GEPON2 Target population and response rates
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GEPON2 Target population and response rates
Indicators used to verify survey targets
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Indicators used to verify survey targets
We used the following questions for our analysis.
Policy community 1: Information network
Responses to the following two questions in the GEPON 2 Survey were used to map the information network.
Question 7: With regards to policy responses to climate change, who does your organization give information to? (Multiple answers)
Question 8: With regards to policy responses to climate change, from whom does your organization obtain information? (Multiple answers)
Policy community 2: Support network
Responses to the following two questions in the GEPON 2 Survey were used to map the support network.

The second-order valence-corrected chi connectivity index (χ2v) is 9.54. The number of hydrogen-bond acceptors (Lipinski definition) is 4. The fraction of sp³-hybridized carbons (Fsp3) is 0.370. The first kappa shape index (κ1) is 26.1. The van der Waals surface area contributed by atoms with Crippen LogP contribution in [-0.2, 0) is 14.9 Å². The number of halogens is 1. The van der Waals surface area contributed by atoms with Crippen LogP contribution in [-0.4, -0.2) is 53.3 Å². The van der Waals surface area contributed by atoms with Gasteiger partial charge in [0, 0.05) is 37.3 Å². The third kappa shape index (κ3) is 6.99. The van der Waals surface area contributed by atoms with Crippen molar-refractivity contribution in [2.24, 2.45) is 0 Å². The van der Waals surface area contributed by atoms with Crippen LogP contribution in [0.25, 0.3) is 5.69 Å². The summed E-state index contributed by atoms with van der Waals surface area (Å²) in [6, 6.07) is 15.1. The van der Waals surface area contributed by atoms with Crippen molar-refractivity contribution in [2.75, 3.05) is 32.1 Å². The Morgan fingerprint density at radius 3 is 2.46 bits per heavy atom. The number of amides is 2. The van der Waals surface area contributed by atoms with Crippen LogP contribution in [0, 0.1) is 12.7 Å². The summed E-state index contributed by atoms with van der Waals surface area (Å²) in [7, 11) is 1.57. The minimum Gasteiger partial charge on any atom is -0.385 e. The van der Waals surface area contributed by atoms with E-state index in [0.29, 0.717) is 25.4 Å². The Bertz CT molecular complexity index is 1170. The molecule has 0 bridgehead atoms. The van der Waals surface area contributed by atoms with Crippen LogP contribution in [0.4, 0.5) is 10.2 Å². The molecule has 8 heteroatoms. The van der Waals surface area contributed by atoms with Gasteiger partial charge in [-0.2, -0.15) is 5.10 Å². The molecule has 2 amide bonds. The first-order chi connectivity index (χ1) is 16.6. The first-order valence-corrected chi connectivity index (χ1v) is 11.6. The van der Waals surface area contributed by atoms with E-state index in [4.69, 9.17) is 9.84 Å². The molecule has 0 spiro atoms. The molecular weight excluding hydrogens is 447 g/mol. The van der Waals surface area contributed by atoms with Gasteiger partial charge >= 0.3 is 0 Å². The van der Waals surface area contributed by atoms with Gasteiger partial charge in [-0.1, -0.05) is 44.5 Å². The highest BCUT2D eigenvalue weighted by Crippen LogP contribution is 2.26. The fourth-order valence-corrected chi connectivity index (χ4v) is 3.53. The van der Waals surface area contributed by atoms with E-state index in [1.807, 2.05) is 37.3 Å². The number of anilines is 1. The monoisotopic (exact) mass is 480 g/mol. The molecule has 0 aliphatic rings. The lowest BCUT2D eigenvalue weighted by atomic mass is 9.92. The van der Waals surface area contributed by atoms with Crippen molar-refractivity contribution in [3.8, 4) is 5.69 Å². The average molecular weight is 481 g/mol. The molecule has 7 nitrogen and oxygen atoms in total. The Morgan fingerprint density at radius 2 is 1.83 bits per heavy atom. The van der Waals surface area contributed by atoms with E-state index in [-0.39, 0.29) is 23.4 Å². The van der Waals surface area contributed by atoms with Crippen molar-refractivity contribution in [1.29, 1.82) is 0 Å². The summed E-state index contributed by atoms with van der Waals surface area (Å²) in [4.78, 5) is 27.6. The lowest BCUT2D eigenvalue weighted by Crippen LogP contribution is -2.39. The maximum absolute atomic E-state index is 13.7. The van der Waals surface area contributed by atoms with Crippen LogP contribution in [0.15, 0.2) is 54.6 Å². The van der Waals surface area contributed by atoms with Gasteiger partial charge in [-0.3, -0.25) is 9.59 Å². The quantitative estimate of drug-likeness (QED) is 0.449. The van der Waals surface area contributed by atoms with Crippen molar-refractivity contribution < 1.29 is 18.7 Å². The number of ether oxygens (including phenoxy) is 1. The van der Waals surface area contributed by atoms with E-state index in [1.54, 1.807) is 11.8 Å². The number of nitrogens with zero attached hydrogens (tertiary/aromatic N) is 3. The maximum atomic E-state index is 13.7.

Question 9: With regards to policy responses to climate change, to whom does your organization give personnel and physical support (not information)? (Multiple answers)
Question 10: With regards to policy responses to climate change, from whom does your organization obtain personnel and physical support (not information)? (Multiple answers)
Issue network
Question 35 in the GEPON 2 Survey asked respondent organizations to indicate with whom they work with regarding the FIT Law (multiple responses were allowed) from the organizations listed in Table 3 .
Actors involved in the FIT Law
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Actors involved in the FIT Law
Attitude network
Responses to the following two questions in the GEPON 2 Survey were used to map attitudes toward the FIT Law.